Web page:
At the time Brussels, like the rest of Belgium, had a large Italian community, and many expatriate Juventus fans bought the section Z tickets.cite web|url=http://football.guardian.co.uk/championsleague200405/story/0,,1450632,00.html |title=Liverpool still torn over night that shamed their name|work=The Guardian | language= |accessdaymonth=24 May |accessyear=2006 ] Added to this, many tickets were bought up and sold by travel agents, mainly to Juventus fans. A small percentage of the tickets ended up in the hands of Liverpool fans.

To add to the tension, the Liverpool X and Y sections were overcrowded after many fans managed to get in without tickets, and most of the fans had been drinking all day.cite web| url=http://www.timesonline.co.uk/article/0,,762-1554603,00.html |title=Our day of shame | work=The Times |accessdaymonth=24 May |accessyear=2006 ]


At approximately 7pm local time, an hour before kick-off, the trouble started.cite web|url=http://news.bbc.co.uk/1/hi/uk/768380.stm |title=The Heysel disaster|work=BBC News | language= |accessdaymonth=15 June |accessyear=2006 ] The Liverpool and Juventus supporters in sections Y and Z stood merely yards apart. The boundary between the two was marked by temporary chicken-wire fencing and a central thinly-policed no-man's land.cite web|url=http://football.guardian.co.uk/News_Story/0,1563,1448505,00.html |title=Lost lives that saved a sport |work=The Guardian |accessdaymonth=15 June |accessyear=2006 ] It is not clear who started throwing missiles; but as a result missiles began to be exchanged across the divide. One often-quoted source of the missiles was the crumbling stadium; fans could pick up stones from the terraces beneath them.

As kick-off approached, the throwing became more intense. A group of Liverpool fans charged across the terraces, through and over the wire fence into section Z causing the Juventus fans to retreat. Having no way out, the Juventus fans moved towards the side perimeter wall, near to the corner flag. Some tried to climb over the wall to escape. The aging wall could not withstand the weight and collapsed.

It was at this point that the majority of the deaths occurred - 39 people died, and a further 600 were injured.cite web|url=http://news.bbc.co.uk/onthisday/hi/dates/stories/may/29/newsid_2733000/2733979.stm |title=1985: Fans die in Heysel rioting |work=BBC News |accessdaymonth=24 May |accessyear=2006 ] Bodies were carried away on sections of iron fencing and laid in piles outside, covered with giant football flags. As police and medical helicopters flew in, the down-draught blew away the modest coverings. The situation became chaotic.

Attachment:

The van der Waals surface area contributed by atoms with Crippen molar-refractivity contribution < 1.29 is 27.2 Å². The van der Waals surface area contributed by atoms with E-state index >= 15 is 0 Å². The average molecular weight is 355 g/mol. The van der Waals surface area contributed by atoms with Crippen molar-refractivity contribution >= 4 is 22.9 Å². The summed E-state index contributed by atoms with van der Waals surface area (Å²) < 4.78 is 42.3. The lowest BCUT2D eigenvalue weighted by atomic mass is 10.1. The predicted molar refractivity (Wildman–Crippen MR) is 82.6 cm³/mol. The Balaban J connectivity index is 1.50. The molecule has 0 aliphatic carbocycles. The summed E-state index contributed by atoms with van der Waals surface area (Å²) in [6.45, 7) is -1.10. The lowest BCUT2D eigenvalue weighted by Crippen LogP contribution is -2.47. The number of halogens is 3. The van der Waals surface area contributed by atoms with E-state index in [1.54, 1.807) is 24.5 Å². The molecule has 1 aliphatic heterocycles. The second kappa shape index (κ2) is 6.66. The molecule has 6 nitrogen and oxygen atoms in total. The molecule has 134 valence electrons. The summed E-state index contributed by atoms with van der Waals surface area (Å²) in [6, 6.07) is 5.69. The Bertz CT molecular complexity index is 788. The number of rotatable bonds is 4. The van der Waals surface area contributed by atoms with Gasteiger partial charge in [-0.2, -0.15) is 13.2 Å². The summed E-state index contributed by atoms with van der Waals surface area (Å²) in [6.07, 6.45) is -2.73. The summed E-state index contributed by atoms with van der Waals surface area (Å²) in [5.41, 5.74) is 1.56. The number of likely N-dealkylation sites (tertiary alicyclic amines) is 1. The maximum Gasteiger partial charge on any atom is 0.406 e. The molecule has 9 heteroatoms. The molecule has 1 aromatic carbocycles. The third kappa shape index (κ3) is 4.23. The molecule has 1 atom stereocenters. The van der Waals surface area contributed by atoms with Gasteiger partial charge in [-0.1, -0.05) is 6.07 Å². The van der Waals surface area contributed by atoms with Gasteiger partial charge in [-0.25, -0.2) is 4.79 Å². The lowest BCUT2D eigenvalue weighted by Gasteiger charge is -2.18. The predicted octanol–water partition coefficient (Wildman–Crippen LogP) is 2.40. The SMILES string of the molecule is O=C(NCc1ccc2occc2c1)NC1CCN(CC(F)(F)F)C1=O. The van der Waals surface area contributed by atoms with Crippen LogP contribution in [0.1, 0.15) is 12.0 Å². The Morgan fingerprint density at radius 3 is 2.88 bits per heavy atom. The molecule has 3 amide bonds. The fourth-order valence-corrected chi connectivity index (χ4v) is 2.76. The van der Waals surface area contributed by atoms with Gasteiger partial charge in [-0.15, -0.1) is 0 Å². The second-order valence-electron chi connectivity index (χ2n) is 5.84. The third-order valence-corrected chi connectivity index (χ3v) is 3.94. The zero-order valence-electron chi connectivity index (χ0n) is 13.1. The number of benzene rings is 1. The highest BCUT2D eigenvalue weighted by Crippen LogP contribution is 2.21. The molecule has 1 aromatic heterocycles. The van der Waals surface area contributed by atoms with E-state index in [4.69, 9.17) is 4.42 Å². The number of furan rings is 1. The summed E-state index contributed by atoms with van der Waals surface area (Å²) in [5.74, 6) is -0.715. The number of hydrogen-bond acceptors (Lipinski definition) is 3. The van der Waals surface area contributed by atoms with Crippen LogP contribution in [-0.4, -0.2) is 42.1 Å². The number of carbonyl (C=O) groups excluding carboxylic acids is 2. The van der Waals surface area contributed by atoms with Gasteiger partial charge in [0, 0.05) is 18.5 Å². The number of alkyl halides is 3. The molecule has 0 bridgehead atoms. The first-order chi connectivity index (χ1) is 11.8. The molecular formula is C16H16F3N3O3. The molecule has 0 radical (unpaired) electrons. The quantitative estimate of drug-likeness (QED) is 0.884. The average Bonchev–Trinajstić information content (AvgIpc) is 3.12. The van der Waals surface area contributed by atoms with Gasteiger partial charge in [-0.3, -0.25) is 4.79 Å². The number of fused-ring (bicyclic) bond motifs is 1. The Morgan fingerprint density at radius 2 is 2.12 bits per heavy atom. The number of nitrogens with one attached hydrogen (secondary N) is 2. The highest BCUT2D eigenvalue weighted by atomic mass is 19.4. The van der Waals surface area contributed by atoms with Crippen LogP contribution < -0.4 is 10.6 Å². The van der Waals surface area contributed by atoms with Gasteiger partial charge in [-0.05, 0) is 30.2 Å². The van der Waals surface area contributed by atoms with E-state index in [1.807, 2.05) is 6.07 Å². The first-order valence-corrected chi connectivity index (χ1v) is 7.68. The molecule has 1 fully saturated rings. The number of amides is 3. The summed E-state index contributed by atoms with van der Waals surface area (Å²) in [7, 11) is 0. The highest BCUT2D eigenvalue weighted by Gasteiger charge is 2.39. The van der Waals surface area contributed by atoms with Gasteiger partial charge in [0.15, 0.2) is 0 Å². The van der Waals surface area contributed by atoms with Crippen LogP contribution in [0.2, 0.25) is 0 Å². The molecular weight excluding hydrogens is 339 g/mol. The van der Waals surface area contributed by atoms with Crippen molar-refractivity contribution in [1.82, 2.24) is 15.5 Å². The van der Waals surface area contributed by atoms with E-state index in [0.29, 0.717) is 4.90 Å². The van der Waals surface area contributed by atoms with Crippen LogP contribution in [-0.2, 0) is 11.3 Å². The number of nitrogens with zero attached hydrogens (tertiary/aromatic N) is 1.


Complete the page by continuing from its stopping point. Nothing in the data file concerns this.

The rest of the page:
In retaliation for the events in section Z, Juventus fans then rioted at their end of the stadium. They advanced down the stadium running track towards the Liverpool supporters seeking confrontation, but police intervention stopped the advance. The Juventus fans fought the police with rocks, bottles and missiles for two hours. One even fired a pistolcite web |url=http://observer.guardian.co.uk/comment/story/0,,691224,00.html |title=The tragedy that dare not speak its name|work=The Observer |accessdaymonth=24 May |accessyear=2006 ] (later verified as being a starting pistol). When the game eventually kicked off, riot police were still fighting a pitched battle with Juventus supporters, and they maintained a presence around the entire pitch for the duration of the game.

A much overlooked part of the tragedy is that, before the main match, a friendly game was played by very young Belgian selection players. By pure coincidence, the teenagers were playing in colours identical to the cup contestants. In their first half, the red Belgian team built a 3-0 lead, to the great pleasure of Liverpool fans who started acting as if the Cup game had already started. When the white selection team scored in the second half, around 19.10, the English and Italian fans were starting to brawl. With several minutes to go, the game was called off and the young players were taken away. [http://geschiedenis.vpro.nl/programmas/2899536/afleveringen/22469665/items/22561631/]

39 victims

39 football fans died in the incident, 32 Italian fans of Juventus FC, 4 Belgians, 2 French and an Irishman.


During Euro 2000, all the members of the Italian team left flowers on the site, in honour to the dead fans of Juventus.

On May 29, 2005, a £140,000 sculpture was unveiled at the new Heysel stadium, to commemorate the disaster. The monument is a sundial designed by French artist Patrick Rimoux and includes Italian and Belgian stone and the poem Funeral Blues by Englishman W. H. Auden to symbolise the sorrow of the three nations. 39 lights shine, one for each who died that night. [cite web|url=http://www.telegraph.co.uk/sport/main.jhtml?xml=/sport/2005/05/30/sfnhey30.xml |title=Anniversary monument honours Heysel dead |work= The Times |accessdaymonth=30 August |accessyear=2006]